Welcome to Project Orange: Facsimile Copies of Your Database!

Project Orange

Project Orange began long ago as part of a way to have copies of databases for development. Originally it was named for the DoD Orange handbook on computer security.

Using facsimile copies of databases ensure data isn’t accidentally leaked, lost or stolen. This helps developers avoid those embarrassing times on 60 Minutes explaining how they lost millions of their customer’s data. To that end I’m going to do a series on Project Orange in this blog.

Project Orange has evolved over the years from it’s beginnings in dBase III to the current version running SQL Server 2014. Oracle 8.x, PostGreSQL and MySQL were all once platforms for this approach. Today I’m building it solely for SQL Server due to time constraints. It’s likely it will one day be added to the Open Source community.

We’re going to begin this project using PowerShell as the basis. PowerShell can utilize SMO among many other ways it can interact with SQL Server



Data Modeling Tools Survey

Dome School 2010

Twelve years ago I did an intensive survey of text editors. A big part of what we data folks do involves writing scripts in plain text documents. Having tried no less than 10 products I chose UltraEdit – still my favorite today because of it’s fabulous block editing feature. And it does so much more.

SlickEdit was the most expensive ($300) and had a most interesting interface. It’s mainly  for C++ coders so a lot of features weren’t all that important to me.  This was followed by TextPad and whatever else was around back then.

Of course when I mention the block editing thing people always point out to me I could’ve done that in xxxx (TextPad for example). and always I find that it’s no where near the same quality or experience. Yep — UltraEdit’s still the one.

Now I’m embarking on another quest — finding my daily go-to data modeler. It used to be Visio until Microsoft killed off Reverse Engineering as an option starting in 2013. Visio has never been a great tool — but good enough. And I’ll still use it for inconsequential/trivial tasks such as simple flowcharts.

I realize I could be working in Visual Studio as well, but for me, that’s mainly for coding in say – C# — of which I’ve done plenty. The experience is geared toward that activity not data. In fact, the data practices seem to be firmly in the back seat when it comes to Microsoft and the tool set. No matter – there are plenty of fish in the sea.

For years I’ve been able to design data models in products like ER/Studio from Embarcadero or CA’s ERWin. Along the way I got a chance to work with Sybase’s PowerDesigner and had Sparx’s offering on another gig. All good, capable tools for the job at hand. But these tools are just too expensive for me to own.

For the foreseeable future I’m going to be reviewing new tools meant for data professionals. If something isn’t found I’ll continue the search. This week, I’m going to look at Open ModelSphere:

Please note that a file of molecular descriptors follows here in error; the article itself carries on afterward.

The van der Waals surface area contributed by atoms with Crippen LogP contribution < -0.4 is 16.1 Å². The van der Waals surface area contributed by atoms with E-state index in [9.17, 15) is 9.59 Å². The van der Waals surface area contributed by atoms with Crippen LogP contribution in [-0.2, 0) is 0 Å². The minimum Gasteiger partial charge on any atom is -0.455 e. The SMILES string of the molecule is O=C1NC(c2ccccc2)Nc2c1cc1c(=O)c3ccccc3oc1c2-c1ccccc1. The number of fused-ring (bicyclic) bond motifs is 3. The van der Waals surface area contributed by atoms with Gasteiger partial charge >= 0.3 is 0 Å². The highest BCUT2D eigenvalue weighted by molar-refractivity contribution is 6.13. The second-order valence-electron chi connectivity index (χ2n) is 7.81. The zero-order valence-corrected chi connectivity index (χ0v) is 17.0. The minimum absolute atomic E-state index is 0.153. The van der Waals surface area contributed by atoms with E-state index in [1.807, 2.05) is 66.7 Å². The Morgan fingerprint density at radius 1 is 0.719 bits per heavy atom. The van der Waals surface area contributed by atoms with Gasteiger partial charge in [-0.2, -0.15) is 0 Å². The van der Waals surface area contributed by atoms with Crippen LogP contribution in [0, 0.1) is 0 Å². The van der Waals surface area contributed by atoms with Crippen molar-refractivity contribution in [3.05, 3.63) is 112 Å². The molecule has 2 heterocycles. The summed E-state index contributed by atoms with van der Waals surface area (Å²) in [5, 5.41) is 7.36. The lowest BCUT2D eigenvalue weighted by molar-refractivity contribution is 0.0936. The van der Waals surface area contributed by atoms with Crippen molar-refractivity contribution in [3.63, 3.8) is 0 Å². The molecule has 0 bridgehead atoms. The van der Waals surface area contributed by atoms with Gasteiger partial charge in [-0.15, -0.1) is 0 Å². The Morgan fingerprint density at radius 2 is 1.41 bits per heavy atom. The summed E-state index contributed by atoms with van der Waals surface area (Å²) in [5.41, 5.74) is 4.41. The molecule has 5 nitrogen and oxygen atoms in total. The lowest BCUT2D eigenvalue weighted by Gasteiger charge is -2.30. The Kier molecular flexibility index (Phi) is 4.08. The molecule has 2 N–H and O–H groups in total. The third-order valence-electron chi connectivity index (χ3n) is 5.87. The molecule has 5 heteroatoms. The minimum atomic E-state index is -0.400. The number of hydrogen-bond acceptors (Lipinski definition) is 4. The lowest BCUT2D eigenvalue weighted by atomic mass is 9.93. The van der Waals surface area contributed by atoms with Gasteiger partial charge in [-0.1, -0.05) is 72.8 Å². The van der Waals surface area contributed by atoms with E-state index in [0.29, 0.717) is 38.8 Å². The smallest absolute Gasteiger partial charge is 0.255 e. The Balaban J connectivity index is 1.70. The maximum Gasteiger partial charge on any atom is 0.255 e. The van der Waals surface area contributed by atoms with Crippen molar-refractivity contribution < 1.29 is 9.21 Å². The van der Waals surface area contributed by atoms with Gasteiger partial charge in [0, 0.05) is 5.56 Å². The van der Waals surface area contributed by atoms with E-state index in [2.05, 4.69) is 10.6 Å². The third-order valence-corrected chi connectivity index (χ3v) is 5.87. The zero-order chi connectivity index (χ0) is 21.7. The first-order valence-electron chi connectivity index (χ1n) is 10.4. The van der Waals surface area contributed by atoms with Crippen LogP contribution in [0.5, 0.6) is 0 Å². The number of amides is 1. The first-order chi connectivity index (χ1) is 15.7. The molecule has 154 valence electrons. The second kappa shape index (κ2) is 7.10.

It seems to have a lot of capability and might make a good alternative choice.





SQL Server 2014: The Future is Now!


Futureman – Béla Fleck and the Flecktones

I’ve been working with SQL Server since 1996. As it happened, I started with SQL Server 6.0 on a month-long engagement for a point of sale project. Immediately following, I worked with one of the very early SQL Server versions – 4.2 — for a salt company’s inventory reporting system. That gig lasted only a few weeks but I learned to code stored procedures and got a good overall foundation in client/server architecture. Later that year I was invited by some Microsoft folks to the release party for the Back Office Suite in Las Vegas. So began a love affair that’s lasted nearly 20 years.

Prior to SQL Server, I’d been working on the Unix side of things: Postgres, Progress, Ingres and lots of xBase code (dBase, FoxBase, FoxPro, Clipper et al).  Just like everyone else I had to make a choice. The choice was either the upcoming SQL Server product and client/server or stay with what I knew.

At that time I believed the sun was setting on many Unix products, as was the old xBase languages. I figured the future belonged to distributed computing and good systems would be based on server-based data systems.  I believed then (as I do now) that the future belongs to us (and Futureman!).

Back then I worked for small to medium sized businesses that couldn’t afford Oracle, Sun, IBM or anything in the bigger sense of data. To be sure, some did have multiple platforms and on occasion I’d get a crack at wring PL/SQL and DB/2 and seeing how the other side lived — and I’m very thankful for those opportunities.

In 2011 and 2012 I focused on Hadoop and how to extend SQL Server using Cloudera’s implementation of the popular Open Source platform. The problem I was solving was finding the right way to create a data lake and leverage it from SQL Server. Mainly this was to get around the need for Federation for scale out deployments on very large systems. Federation definitely is still an answer but it’s woefully complex, expensive and not always a well performing approach.

What I love about Hadoop is the built-in toughness on cheap hardware. For the most part it’s easy to manage and in many circumstances – blindingly fast. It’s also a small return to my Unix roots which is fun! I’ve also explored HBase, Cassandra and CouchDB as well.